[…]They know she is important, but how much do they actually know about her? In simple terms the queen is the mother of  the colony, but there is much more to it than that. Although the egg of a queen and worker are identical, they become very different creatures depending on their diet in the larval stage, that only lasts […]
Read more » Margaret Murdin “Bee Genetics Explained” – “Understanding the Queen

Huw Evans “Electronic monitoring as a tool for better beekeeping and queen breeding”

[…]humidity, hive weight and apiary weather conditions. The data collected offers a beekeeper/queen breeder a powerful tool to examine the colony and queen conditions without disturbing the bees. Weight data can be used to calculate the “adjusted production figure” (average harvested by each apiary minus the harvest of each hive) for each individual hive in order to avoid mistakes in […]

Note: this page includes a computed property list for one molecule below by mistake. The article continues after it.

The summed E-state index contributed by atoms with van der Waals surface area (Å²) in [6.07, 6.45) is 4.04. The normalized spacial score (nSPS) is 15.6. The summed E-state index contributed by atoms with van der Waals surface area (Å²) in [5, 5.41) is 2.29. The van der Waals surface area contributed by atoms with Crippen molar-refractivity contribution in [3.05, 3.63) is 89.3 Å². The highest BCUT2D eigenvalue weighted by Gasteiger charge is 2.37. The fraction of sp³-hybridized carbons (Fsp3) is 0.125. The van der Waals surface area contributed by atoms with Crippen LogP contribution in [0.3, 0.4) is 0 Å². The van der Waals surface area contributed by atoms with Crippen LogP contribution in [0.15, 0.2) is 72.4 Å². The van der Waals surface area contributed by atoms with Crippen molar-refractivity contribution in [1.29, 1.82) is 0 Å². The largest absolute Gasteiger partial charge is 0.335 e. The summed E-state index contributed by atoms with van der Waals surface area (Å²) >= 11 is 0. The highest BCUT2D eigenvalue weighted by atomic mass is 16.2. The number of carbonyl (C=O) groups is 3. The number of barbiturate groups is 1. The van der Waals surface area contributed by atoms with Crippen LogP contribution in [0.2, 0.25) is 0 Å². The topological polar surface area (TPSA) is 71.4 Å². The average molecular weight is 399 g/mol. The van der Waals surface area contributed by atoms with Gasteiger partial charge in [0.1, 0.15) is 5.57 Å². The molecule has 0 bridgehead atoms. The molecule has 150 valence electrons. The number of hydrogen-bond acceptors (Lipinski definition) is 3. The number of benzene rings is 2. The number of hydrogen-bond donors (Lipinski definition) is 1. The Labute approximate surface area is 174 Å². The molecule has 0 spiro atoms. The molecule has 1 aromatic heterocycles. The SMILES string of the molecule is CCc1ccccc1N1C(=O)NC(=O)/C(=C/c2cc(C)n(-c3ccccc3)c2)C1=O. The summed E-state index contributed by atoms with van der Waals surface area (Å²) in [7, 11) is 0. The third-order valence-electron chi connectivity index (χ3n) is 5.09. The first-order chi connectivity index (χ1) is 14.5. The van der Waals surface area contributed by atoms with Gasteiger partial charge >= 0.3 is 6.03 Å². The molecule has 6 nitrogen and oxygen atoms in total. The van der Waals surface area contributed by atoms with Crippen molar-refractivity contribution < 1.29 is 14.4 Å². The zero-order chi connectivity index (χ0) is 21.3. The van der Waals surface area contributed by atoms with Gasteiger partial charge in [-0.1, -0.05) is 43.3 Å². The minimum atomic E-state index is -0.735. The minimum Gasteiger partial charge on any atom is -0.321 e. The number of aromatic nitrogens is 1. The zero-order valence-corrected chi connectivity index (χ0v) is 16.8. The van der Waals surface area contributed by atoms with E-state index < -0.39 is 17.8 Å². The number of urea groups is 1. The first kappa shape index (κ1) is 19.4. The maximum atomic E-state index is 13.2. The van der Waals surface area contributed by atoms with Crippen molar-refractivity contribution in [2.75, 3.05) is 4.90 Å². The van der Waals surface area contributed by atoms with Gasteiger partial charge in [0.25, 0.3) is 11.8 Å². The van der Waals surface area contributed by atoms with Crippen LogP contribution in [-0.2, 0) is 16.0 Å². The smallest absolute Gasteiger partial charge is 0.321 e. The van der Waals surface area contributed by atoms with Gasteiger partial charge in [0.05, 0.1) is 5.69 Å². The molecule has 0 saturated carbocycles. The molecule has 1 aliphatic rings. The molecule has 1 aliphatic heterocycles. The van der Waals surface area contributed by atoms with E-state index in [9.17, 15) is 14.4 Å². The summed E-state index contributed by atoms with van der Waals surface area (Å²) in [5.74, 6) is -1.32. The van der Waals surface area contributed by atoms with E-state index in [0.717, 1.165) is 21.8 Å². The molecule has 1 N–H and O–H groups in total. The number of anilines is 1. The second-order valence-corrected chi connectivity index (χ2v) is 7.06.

Read more » Huw Evans “Electronic monitoring as a tool for better beekeeping and queen breeding”

BIBBA Queen Rearing Table (Tom’s Table)

[…]Table” that has been rewritten by Roger Patterson in 2015, to include other methods of producing queen cells and to correct one error. This version covers grafting, cell punching, cell plugs, Miller/Alley and Morris Board methods. BIBBA Queen Rearing […]

Jutland Visit

[…]to heat the boiler for his house. Poul raises over 2000 queens annually although he sells many virgin queens. He has many lines of queens and raises them for gentleness, quietness on the comb and he also tests for hygienic behaviour by the freeze brood method. He says he will raise 30 sister queens but after selection only retains about […]

Terry Hitchman

[…]been a member of BIBBA for approximately 20 years. He purchased his first Apis mellifera mellifera virgin queen at the East Midlands bee breeding group’s Locko Park open day in 1992 and now has 25 colonies of native or near native bees. He has been a member of the Stratford-upon-Avon Beekeepers’ Association committee for 19 years, Chairman for 10 years […]

A Native Dark Bee Project